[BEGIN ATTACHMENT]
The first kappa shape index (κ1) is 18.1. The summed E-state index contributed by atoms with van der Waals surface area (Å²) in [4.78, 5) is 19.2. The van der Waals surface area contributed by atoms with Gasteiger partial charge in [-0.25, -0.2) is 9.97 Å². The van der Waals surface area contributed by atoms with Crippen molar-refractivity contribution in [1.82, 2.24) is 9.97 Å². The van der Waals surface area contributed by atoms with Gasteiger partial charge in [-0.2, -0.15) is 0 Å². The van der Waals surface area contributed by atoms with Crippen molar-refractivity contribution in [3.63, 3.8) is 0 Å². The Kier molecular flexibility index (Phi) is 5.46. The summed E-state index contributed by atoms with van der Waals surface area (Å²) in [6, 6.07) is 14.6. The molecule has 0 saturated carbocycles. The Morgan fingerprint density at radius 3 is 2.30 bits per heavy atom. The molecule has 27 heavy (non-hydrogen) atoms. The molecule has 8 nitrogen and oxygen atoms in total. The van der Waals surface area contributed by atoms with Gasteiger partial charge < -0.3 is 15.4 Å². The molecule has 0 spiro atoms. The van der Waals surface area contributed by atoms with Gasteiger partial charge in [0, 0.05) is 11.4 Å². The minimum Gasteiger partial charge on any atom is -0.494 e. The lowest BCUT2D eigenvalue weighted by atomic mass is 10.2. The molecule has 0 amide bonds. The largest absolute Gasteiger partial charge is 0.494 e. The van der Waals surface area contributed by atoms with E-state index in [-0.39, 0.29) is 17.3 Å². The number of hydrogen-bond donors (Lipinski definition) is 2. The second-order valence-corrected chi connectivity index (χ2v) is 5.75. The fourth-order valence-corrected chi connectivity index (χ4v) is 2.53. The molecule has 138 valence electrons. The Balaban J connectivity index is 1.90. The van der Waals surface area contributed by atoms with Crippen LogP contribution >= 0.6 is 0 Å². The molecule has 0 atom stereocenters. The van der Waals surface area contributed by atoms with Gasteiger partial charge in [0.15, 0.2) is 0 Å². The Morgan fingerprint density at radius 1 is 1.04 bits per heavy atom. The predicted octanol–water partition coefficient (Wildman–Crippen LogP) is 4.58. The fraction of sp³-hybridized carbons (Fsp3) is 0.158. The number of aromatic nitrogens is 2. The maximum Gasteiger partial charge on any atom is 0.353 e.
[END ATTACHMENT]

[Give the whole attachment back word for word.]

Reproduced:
The first kappa shape index (κ1) is 18.1. The summed E-state index contributed by atoms with van der Waals surface area (Å²) in [4.78, 5) is 19.2. The van der Waals surface area contributed by atoms with Gasteiger partial charge in [-0.25, -0.2) is 9.97 Å². The van der Waals surface area contributed by atoms with Crippen molar-refractivity contribution in [1.82, 2.24) is 9.97 Å². The van der Waals surface area contributed by atoms with Gasteiger partial charge in [-0.2, -0.15) is 0 Å². The van der Waals surface area contributed by atoms with Crippen molar-refractivity contribution in [3.63, 3.8) is 0 Å². The Kier molecular flexibility index (Phi) is 5.46. The summed E-state index contributed by atoms with van der Waals surface area (Å²) in [6, 6.07) is 14.6. The molecule has 0 saturated carbocycles. The Morgan fingerprint density at radius 3 is 2.30 bits per heavy atom. The molecule has 27 heavy (non-hydrogen) atoms. The molecule has 8 nitrogen and oxygen atoms in total. The van der Waals surface area contributed by atoms with Gasteiger partial charge < -0.3 is 15.4 Å². The molecule has 0 spiro atoms. The van der Waals surface area contributed by atoms with Gasteiger partial charge in [0, 0.05) is 11.4 Å². The minimum Gasteiger partial charge on any atom is -0.494 e. The lowest BCUT2D eigenvalue weighted by atomic mass is 10.2. The molecule has 0 amide bonds. The largest absolute Gasteiger partial charge is 0.494 e. The van der Waals surface area contributed by atoms with E-state index in [-0.39, 0.29) is 17.3 Å². The number of hydrogen-bond donors (Lipinski definition) is 2. The second-order valence-corrected chi connectivity index (χ2v) is 5.75. The fourth-order valence-corrected chi connectivity index (χ4v) is 2.53. The molecule has 138 valence electrons. The Balaban J connectivity index is 1.90. The van der Waals surface area contributed by atoms with Crippen LogP contribution >= 0.6 is 0 Å². The molecule has 0 atom stereocenters. The van der Waals surface area contributed by atoms with Gasteiger partial charge in [0.15, 0.2) is 0 Å². The Morgan fingerprint density at radius 1 is 1.04 bits per heavy atom. The predicted octanol–water partition coefficient (Wildman–Crippen LogP) is 4.58. The fraction of sp³-hybridized carbons (Fsp3) is 0.158. The number of aromatic nitrogens is 2. The maximum Gasteiger partial charge on any atom is 0.353 e.